The ghost of isolation’s past still haunts our military-industrial complex. Like the scowled Scrooge, our overly ribboned Pentagon proconsuls are visited by ghastly apparitions bleating demoniac slogans like “BRING THE TROOPS HOOOOOOME” and “IRAQ NEVER HAAAAD WEAPONS OF MASS DESTRUCTION.”
With Donald Trump soon departing D.C. for the sunnier pastures of Palm Beach, the threat of populist aversion to war is abated. For now.
The professional Potomac class is thrilled about this “return to normalcy.” The operative sense of what constitutes “normal” is, of course, the unfettered bombing of back-of-beyond sand traps. Since Election Day, anyone within a twenty-mile radius of the District has heard Moët corks popping nonstop, the bubbly plumes loudest within a one-mile strip of land in southern Arlington County.
The reveling has migrated shamelessly onto the op-ed pages of major outlets, with scribblers taking a verbose victory lap over Trump’s prematurely ending presidency. The most gratuitous is Trump’s first Defense Secretary disavowing the nationalist ethos of his whilom boss. In a group-authored Foreign Policy polemic, James “Mad Dog” Mattis urges the incoming Biden Administration to “revise national security strategy” and “eliminate ‘America first’ from its contents.”
He and his coauthors go on in the kind of sterile prose that streams like smarm from K Street PR shops: “The best strategy for ensuring safety and prosperity is to buttress American military strength with enhanced civilian tools and a restored network of solid alliances—both necessary to achieving defense in depth.”
“Defense in depth;” “enhanced civilian tools;” “network of solid alliances;” this is bureaucratic buzzspeak, not the coarse, one-syllable vernacular of no-nonsense generals actually concerned with national security. The entire piece was probably ghostwritten by a budding DCI Group copywriter or *shudders* a Liz Cheney underling.
Nonetheless, Mattis’s knifing of Trump’s other brand name leaves a few unanswered questions. Such as: If America-first foreign policy is so odious, why did Mattis labor for two years under its auspices? Is this just sour grapes over being dismissed by the President? Is the four-star general gunning for a book deal? Would Mattis have even added his name to the jeremiad had Trump won?
Most importantly, what canapé and Riesling pairing does the hardboiled General prefer at Georgetown fêtes? Quail eggs and ricotta with an Alsace varietal? “Mad Dog” is a lone pup: he’s had to develop a sophisticated palette. No kibble-on-a-cracker and cheap Barefoot for him.
Mattis’s preference of amuse-bouches is relevant because his motive for going anti-America-first isn’t all starry-eyed patriotism. There’s vindictiveness to it. Or else why admit you worked for a president who, in your own words, undercut America’s defenses? Wouldn’t that be what scientists, university presidents, Ph.D. holders, worldly philosophers, ancient theologians, “Jeopardy!” contests, and all the brightest among and before us call a mistake?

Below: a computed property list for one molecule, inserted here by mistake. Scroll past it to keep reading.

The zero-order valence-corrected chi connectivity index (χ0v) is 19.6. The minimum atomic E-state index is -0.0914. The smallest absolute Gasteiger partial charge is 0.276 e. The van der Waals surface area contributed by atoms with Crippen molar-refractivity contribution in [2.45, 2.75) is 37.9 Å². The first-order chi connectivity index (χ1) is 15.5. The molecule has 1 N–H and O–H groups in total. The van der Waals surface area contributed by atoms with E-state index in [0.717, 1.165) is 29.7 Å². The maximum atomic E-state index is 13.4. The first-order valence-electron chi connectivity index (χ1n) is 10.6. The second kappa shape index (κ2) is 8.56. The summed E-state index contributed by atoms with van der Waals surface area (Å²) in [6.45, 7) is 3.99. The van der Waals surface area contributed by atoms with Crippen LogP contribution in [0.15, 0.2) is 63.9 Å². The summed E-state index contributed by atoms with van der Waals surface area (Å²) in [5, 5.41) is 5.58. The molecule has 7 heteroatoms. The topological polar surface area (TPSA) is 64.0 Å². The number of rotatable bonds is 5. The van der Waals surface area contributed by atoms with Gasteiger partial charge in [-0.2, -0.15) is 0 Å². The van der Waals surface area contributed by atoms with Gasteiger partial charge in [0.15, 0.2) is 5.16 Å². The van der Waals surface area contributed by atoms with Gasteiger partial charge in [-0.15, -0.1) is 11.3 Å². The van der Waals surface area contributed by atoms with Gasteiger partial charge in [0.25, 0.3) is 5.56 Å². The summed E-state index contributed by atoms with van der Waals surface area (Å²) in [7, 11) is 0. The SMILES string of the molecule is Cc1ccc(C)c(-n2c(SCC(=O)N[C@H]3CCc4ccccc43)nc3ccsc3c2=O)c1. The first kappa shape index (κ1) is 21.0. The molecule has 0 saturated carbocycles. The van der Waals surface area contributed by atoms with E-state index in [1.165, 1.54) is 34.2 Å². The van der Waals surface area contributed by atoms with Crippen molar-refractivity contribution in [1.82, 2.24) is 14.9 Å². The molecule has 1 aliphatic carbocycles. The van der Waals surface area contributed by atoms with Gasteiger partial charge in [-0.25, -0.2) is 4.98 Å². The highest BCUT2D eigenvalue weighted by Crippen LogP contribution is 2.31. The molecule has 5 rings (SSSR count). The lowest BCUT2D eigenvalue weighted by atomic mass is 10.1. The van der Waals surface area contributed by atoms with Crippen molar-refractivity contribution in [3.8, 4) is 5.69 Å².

No, that can’t possibly be. When’s the last time anyone within our vast warfare apparatus admitted to making a mistake? General George Washington surrendering Philadelphia in the Battle of Brandywine?
Mattis is trying to get back in the good graces of the Washington smartset who sing chanticles to the new Kyrie: rules-based international order. Otherwise known as American imperium, the so-called “order” is really just globalized mercantilism, with the U.S. military and allies as its enforcer. Our troops don’t shed blood for oil; they suffer shrapnel intake so Amazon can open a Skopje warehouse and the dollar, euro, pound, and yen can devalue pari passu.
There’s also the risible notion that our global interference also acts as a didactic force in teaching everyone from Slovakia to Oman the value of constitutional republicanism. That the hellfire missiles we lob at Yemeni villages come equipped with 5th-grade civics textbooks is a notion that puts our capital brain trust at ease. Mattis and his ilk are really just carbon copies of the clueless Colonel Purdy, threatening to teach Hindu Kish natives “the meaning of democracy” even if they have “to shoot every one of them.”
For all of his flaws, Donald Trump was the first U.S. president since Jimmy Carter to not engage our troops in any new overseas skirmishes. That’s not for nothing when fathers are redeploying to the same warzones with sons who weren’t even a zygote when the invasion began. Trump’s reward for not igniting a fresh conflict? An endless tongue-lashing from the same desk sergeants and chicken hawks who said pacifying Iraq would be a Sunday stroll.
That should leave Trump in well-thought-of company. “Mad Dog” can keep barking about “robust alliances” and “strategic depth” and other polished vacuity. Biden might scratch him behind the ear, but fewer and fewer Americans will pay him any attention.
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